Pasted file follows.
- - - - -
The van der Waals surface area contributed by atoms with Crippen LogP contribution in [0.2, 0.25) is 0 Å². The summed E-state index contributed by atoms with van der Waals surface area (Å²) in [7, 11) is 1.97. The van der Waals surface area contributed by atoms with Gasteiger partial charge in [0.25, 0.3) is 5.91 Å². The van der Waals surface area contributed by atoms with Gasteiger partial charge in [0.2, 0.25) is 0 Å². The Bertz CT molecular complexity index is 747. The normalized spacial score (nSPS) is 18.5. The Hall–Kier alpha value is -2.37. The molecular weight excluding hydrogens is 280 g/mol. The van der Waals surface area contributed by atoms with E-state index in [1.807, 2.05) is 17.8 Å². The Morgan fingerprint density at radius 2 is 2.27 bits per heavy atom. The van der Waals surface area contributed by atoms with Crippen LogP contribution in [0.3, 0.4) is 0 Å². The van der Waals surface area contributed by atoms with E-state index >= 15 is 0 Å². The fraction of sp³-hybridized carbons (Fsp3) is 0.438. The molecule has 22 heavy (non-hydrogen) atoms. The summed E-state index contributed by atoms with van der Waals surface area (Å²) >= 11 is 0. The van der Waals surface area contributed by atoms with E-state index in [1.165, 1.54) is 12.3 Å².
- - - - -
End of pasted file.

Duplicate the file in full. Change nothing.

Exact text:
The van der Waals surface area contributed by atoms with Crippen LogP contribution in [0.2, 0.25) is 0 Å². The summed E-state index contributed by atoms with van der Waals surface area (Å²) in [7, 11) is 1.97. The van der Waals surface area contributed by atoms with Gasteiger partial charge in [0.25, 0.3) is 5.91 Å². The van der Waals surface area contributed by atoms with Gasteiger partial charge in [0.2, 0.25) is 0 Å². The Bertz CT molecular complexity index is 747. The normalized spacial score (nSPS) is 18.5. The Hall–Kier alpha value is -2.37. The molecular weight excluding hydrogens is 280 g/mol. The van der Waals surface area contributed by atoms with E-state index in [1.807, 2.05) is 17.8 Å². The Morgan fingerprint density at radius 2 is 2.27 bits per heavy atom. The van der Waals surface area contributed by atoms with Crippen LogP contribution in [0.3, 0.4) is 0 Å². The van der Waals surface area contributed by atoms with E-state index >= 15 is 0 Å². The fraction of sp³-hybridized carbons (Fsp3) is 0.438. The molecule has 22 heavy (non-hydrogen) atoms. The summed E-state index contributed by atoms with van der Waals surface area (Å²) >= 11 is 0. The van der Waals surface area contributed by atoms with E-state index in [1.165, 1.54) is 12.3 Å².